Wednesday, January 8, 2014

What to Hope For in 2014…and Why I’m Not Holding My Breath

I live in the Midwest, so right now I’m looking for things to distract me from thinking (complaining) about the nasty weather.  I might as well try to use my crystal ball and try to look ahead to 2014.  The following are things I hope will happen…and why they might not.

1.  ACA enrollment finishes out smoothly:  OK, enrollment for the Affordable Care Act – or Obamacare – got off to a rocky start, and I won’t rehash any of that. seems to be working better now, and some 2 million have enrolled for private coverage, with another 4 million picking up Medicaid.  Those numbers are below projections, but consumers have until March 31 to sign up, so we may yet see the desired surge of enrollments.  The furor over botched websites and cancelled policies could be forgotten if we end up with the desired millions of new insureds.   

In any event, it remains to be seen whether the insurers will be able to accurately and quickly process the eligibility files; signing up doesn’t mean actually having new coverage.  At least those people will have tried; the 23 states that didn’t expand Medicaid are leaving almost 5 million people without coverage, and that is a tragedy.  

The real concern is whether enough younger, healthier people sign up.  We could end up with no significant increase in the privately insured population, yet with a generally more expensive risk pool, which would mean higher premiums and higher federal subsidies in future years.  That, more than anything, could be the death of ACA.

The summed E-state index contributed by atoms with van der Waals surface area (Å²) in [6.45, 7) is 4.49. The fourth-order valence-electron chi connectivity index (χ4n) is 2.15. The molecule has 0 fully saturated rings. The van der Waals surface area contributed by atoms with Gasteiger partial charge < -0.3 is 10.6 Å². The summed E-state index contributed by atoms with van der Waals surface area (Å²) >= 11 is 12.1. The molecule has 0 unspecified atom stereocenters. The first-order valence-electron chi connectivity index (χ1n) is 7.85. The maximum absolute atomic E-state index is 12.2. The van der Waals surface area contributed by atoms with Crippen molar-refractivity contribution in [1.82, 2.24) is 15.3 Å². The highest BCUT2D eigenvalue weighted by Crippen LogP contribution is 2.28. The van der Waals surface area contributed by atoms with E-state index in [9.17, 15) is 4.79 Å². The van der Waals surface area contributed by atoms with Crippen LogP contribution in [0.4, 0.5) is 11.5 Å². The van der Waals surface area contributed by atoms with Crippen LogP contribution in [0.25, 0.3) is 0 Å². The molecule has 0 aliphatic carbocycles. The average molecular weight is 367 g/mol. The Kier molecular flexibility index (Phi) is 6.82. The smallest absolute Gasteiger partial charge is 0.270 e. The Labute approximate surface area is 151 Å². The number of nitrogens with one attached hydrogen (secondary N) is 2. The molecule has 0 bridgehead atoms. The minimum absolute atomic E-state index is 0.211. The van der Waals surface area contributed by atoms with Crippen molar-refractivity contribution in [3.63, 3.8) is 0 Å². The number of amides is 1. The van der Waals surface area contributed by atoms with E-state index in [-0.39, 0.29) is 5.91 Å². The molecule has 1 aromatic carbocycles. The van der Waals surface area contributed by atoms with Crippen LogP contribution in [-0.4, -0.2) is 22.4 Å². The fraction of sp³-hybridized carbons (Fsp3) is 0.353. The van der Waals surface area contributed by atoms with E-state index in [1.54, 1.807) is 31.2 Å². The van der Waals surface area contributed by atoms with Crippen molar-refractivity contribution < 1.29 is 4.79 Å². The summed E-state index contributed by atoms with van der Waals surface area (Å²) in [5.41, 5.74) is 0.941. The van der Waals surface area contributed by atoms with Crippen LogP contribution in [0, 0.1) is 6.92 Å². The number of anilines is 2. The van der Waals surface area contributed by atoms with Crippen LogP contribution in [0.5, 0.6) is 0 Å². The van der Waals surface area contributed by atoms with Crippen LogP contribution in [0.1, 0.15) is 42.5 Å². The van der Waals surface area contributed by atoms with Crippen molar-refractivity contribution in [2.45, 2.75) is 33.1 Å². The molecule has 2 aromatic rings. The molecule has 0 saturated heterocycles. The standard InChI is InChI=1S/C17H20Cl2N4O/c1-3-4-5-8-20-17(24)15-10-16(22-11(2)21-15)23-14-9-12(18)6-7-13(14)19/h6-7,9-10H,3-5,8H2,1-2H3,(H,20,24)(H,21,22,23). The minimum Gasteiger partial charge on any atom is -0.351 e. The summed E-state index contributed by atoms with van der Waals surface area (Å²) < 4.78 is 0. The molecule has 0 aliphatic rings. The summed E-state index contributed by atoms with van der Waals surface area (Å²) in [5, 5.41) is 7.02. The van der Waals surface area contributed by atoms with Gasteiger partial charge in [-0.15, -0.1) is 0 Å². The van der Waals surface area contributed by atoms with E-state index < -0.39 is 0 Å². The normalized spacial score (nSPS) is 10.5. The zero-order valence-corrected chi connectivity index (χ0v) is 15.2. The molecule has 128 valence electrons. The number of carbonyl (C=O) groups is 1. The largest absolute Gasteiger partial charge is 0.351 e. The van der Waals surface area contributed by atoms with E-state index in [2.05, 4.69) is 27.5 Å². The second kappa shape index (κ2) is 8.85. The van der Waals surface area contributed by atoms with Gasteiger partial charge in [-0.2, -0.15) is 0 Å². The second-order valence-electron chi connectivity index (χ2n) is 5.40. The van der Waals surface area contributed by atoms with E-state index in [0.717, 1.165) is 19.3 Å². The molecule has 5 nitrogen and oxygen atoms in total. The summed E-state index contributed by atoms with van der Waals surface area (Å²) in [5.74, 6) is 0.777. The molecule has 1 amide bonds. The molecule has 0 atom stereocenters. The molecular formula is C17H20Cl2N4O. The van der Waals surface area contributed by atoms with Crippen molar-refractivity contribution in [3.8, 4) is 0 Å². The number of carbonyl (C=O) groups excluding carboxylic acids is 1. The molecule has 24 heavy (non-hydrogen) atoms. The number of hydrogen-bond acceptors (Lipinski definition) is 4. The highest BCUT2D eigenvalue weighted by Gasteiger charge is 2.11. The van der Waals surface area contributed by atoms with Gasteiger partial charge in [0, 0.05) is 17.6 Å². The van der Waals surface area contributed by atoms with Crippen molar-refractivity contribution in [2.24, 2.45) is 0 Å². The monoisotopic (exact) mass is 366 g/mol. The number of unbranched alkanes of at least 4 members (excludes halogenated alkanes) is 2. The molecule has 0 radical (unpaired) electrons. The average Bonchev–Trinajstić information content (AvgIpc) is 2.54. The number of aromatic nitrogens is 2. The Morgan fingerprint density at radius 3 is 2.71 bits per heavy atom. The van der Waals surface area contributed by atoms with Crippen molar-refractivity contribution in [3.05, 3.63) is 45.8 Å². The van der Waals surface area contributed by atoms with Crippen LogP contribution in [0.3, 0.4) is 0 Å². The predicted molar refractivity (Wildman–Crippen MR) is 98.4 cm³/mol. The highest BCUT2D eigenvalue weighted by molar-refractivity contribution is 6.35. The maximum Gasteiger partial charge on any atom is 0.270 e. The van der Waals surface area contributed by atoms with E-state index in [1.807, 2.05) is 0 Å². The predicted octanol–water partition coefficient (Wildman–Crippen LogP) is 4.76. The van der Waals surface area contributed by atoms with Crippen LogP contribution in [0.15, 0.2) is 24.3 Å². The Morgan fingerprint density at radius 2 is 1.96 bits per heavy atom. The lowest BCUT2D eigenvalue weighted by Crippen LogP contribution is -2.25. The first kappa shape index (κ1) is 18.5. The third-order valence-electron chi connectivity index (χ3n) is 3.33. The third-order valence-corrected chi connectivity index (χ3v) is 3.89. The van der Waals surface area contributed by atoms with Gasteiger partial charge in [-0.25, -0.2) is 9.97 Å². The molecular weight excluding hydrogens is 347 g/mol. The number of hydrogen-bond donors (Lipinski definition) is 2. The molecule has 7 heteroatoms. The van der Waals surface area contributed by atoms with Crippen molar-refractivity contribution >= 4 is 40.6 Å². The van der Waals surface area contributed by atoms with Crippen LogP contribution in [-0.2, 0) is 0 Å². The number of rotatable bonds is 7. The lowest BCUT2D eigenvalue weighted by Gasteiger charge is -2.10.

2.  Health care cost increases continue to moderate: According to CMS officials, national health spending had its fourth consecutive year of moderate increases in 2012.  They don’t credit ACA for this (although the White House was quick to).  The slowdown has been attributed to the recession, ACA impacts, the rise of consumer out-of-pocket exposure, and structural reform on the provider side.  Take your pick; preferences seem to be largely ideological at this point.  It’s still good news – or, at least, not bad news.

It would be nice to believe that we’ve whipped health care inflation, but I’m dubious that much structural reform has truly happened yet.  Moreover, consumers are still very insulated from the actual cost impacts of their behaviors, and are often treated as whiny after-thoughts in the government-provider-payor industrial complex that health care has become.   We have what one expert called a “humongous monopoly problem” in health care, and that bodes poorly for costs. 

There is lots of talk about value-based purchasing, but we’re still only taking baby steps towards it.  Until that is the norm, in significant ways, health care spending is still a danger.